Hospitalisation: I never went to hospital, mainly because I wasn’t ill enough. We rang 111 on day 18 when things were bad, but by speaking to me they could tell my breathing difficulties weren’t enough to admit me. Perhaps this was good news, but I really wanted some medical expertise at this point. They took our details so a doctor could ring back to speak to me: the return call never came. My second 111 call on day 51 was similarly unhelpful (I’ll spare you the tale of the wasted hours on that call). My local GP was more accessible and supportive…

My local GP: Our local surgery in Stoke Newington was great, and they readily admitted they were still learning how to handle Covid-19 at this early stage. They rang me daily for a while during my worst spell. I think it’s good to be in contact with your GP, and see what they can do for you in your situation. On day 30 I was checked for oxygen levels and heart rate in the carpark behind the surgery (I shuffled slowly up the pavement with N for this rather bizarre but appreciated back-door appointment), and on day 54 I finally had a face-to-face meeting with my GP. They examined me thoroughly for secondary infections and sent links to two useful resources with details of recovery support from our local hospital and Covid 19-related research:

Post Covid-19 Patient Information Pack from Homerton University Hospital NHS Foundation Trust:

Oxford Covid -19 Evidence Service: regularly updated coronavirus evidence reviews, data analysis and writing:

This one I have already mentioned with practical Covid-19 recovery advice was very timely and welcome too, from the Lancashire Teaching Hospitals NHS Foundation Trust, so I'll repeat it here:

Medication: It was paracetamol primarily. I became aware, through the support group, of other users taking medication (omeprazole) for silent reflux, which has similar symptoms to some related to Covid-19. I discussed this with my GP and started a four-week course of them on day 39, which helped. (It also helped bring an end to my spell of entertaining and much-admired belching.) Compared to the cornucopia of medication some people obviously have taken, mine is small fry.

Crosswords, genealogy: sitting in the sun on a sofa turned to face out the front window, keeping still and calm, these two were a good balance of gentle and stimulating.

Things I didn’t do no.1: draw. I tried, but I just couldn’t do it. It was too much, and creativity dipped. I have a few bad unfinished drawings from this time. The first thing I was able to draw was my stubble.

Things I didn’t do no.2: read. I would fall asleep rather than read. American Marriage by Tayari Jones lay half read by my bed the whole time.

Things I didn’t do no.3: exercise. Over and over on the support group I would read about fit people recovering from the virus who resumed running 5km or even 10km at the first symptom-free day, and who then reported immediate relapses. I have taken short, gentle walks but no more.

News and media: I couldn’t bring myself to listen to news reports much - it fed anxiety, and I was aware that N and the girls would pick up on anything important and let me know. The UK government has handled this pandemic as dismally as could have been expected, and has eroded the public's confidence in their supposed abilities at every opportunity, but I didn't dwell long on this while I was most ill. As much as anything, I needed to keep positive, and updates on this and the exponential growth of Covid-19 deaths was not good for the mind.

Social media: I generally avoided it. I didn’t want to read about the wonderful creative opportunities that lockdown presented to us all, or badly researched medical stories too easily shared. I wanted useful practical information straight from the trusted expert source, although being so early on in the pandemic’s timeline even the most reliable sources were scrabbling around trying to get to grips with what we are dealing with. (That’s still true now, two months on as I write this.)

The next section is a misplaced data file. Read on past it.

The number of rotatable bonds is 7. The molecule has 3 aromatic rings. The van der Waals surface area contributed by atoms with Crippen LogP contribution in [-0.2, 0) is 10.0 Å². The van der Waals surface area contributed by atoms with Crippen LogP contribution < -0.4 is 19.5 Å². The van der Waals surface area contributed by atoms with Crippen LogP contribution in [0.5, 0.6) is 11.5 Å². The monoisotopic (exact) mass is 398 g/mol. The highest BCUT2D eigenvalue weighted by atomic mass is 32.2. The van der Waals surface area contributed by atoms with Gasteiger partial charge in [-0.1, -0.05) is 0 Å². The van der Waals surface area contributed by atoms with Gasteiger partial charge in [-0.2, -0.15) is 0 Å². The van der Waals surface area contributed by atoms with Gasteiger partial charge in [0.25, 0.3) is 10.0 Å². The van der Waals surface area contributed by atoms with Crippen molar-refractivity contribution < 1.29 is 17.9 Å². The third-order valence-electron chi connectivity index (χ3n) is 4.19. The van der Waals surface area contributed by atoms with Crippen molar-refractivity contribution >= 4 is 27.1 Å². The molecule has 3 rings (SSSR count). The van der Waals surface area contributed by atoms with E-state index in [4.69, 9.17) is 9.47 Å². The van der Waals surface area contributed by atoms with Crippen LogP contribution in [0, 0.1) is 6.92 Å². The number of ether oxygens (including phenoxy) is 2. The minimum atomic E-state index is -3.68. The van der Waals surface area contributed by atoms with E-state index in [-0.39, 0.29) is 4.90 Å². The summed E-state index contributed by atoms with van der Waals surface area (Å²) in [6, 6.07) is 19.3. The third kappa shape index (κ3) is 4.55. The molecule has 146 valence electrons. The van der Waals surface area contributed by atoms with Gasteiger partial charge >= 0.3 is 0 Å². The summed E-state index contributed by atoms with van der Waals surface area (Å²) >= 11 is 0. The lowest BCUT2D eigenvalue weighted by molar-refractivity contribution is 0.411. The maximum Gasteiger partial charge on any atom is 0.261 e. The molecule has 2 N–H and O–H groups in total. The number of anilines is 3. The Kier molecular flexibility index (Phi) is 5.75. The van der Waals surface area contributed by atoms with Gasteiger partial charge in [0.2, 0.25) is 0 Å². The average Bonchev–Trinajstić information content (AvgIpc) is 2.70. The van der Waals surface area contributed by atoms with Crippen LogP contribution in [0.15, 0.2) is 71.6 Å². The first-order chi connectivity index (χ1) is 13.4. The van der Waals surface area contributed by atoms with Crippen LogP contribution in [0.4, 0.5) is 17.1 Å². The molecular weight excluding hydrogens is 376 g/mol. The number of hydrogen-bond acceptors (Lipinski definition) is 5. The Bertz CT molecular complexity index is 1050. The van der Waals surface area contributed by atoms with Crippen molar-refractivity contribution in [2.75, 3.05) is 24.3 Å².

Reporting symptoms: Very early on I started reporting my symptoms on the world’s largest study of the virus, the Covid-19 Symptom Study app. Its website is good for essential Covid-19 reading and research.

Applauding the NHS and essential workers every Thursday at 8pm: I recorded the second of these when things felt at their darkest for me. It was great to hear people whoop and holler in the buildings and streets around. N and the girls were in the windows below and or on the doorstep joining in, not that I could see them. (My film just misses the fireworks that lit up the sky over the buildings to the left.) It was a great moment of connection early on, pre-Cummings, at a point when we really thought we were all in it together.

If you get Covid-19, it seems most likely you’ll get it mildly and recover quickly, or perhaps not even know you have had it. We all know that age, race, sex and other health issues play their parts in how seriously we get it. I expected, naively, that I would get through Covid-19 quite quickly. It didn’t turn out like that. I am lucky that I have my family to support me through it all in ways I’ll never forget, that my employers and work colleagues are so understanding and supportive, and that, although it has stayed with me a long time, my own Covid-19 wasn’t serious enough to deliver me to intensive care. But of course you don’t know where you are heading when you’re going through it in the darkness, just as we don't know where it will lead us from here.

Most of all, stay well.

Also good to read (I'll add to this list as I come across things):

Covid-19 can last for several months, by Ed Yong, The Atlantic, June 2020

I've been ill for months but I still don't know if it is Covid-19, by Simon Hattenstone, The Guardian, 6 June 2020

"It seems endless": four women struggling to recover from Covid-19, by Luke Harding, The Guardian, 7 June 2020

How long does Covid-19 last?, Covid Symptom Study, 6 June 2020

Post Covid hub, Asthma UK and British Lung Foundation, June 2020
They offer help for people with breathing difficulties after Covid-19, and their family members and carers.